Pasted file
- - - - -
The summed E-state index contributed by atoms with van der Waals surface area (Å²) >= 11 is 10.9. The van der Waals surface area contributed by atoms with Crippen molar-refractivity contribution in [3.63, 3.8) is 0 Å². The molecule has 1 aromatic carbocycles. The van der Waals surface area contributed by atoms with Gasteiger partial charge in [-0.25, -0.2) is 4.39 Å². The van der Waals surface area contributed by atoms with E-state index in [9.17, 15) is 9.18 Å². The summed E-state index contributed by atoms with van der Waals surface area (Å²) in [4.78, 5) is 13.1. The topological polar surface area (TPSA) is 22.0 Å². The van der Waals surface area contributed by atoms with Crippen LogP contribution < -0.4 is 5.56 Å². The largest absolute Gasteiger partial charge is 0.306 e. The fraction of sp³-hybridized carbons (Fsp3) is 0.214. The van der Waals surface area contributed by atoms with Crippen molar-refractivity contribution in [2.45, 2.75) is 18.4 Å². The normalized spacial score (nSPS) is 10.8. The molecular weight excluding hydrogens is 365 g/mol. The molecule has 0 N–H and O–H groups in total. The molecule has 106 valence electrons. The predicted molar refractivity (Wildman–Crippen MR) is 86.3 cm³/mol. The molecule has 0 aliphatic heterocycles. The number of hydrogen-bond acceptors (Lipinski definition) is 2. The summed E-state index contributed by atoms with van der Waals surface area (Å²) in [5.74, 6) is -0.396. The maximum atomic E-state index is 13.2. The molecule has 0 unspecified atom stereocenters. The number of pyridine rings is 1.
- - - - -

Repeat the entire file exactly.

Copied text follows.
The summed E-state index contributed by atoms with van der Waals surface area (Å²) >= 11 is 10.9. The van der Waals surface area contributed by atoms with Crippen molar-refractivity contribution in [3.63, 3.8) is 0 Å². The molecule has 1 aromatic carbocycles. The van der Waals surface area contributed by atoms with Gasteiger partial charge in [-0.25, -0.2) is 4.39 Å². The van der Waals surface area contributed by atoms with E-state index in [9.17, 15) is 9.18 Å². The summed E-state index contributed by atoms with van der Waals surface area (Å²) in [4.78, 5) is 13.1. The topological polar surface area (TPSA) is 22.0 Å². The van der Waals surface area contributed by atoms with Crippen LogP contribution < -0.4 is 5.56 Å². The largest absolute Gasteiger partial charge is 0.306 e. The fraction of sp³-hybridized carbons (Fsp3) is 0.214. The van der Waals surface area contributed by atoms with Crippen molar-refractivity contribution in [2.45, 2.75) is 18.4 Å². The normalized spacial score (nSPS) is 10.8. The molecular weight excluding hydrogens is 365 g/mol. The molecule has 0 N–H and O–H groups in total. The molecule has 106 valence electrons. The predicted molar refractivity (Wildman–Crippen MR) is 86.3 cm³/mol. The molecule has 0 aliphatic heterocycles. The number of hydrogen-bond acceptors (Lipinski definition) is 2. The summed E-state index contributed by atoms with van der Waals surface area (Å²) in [5.74, 6) is -0.396. The maximum atomic E-state index is 13.2. The molecule has 0 unspecified atom stereocenters. The number of pyridine rings is 1.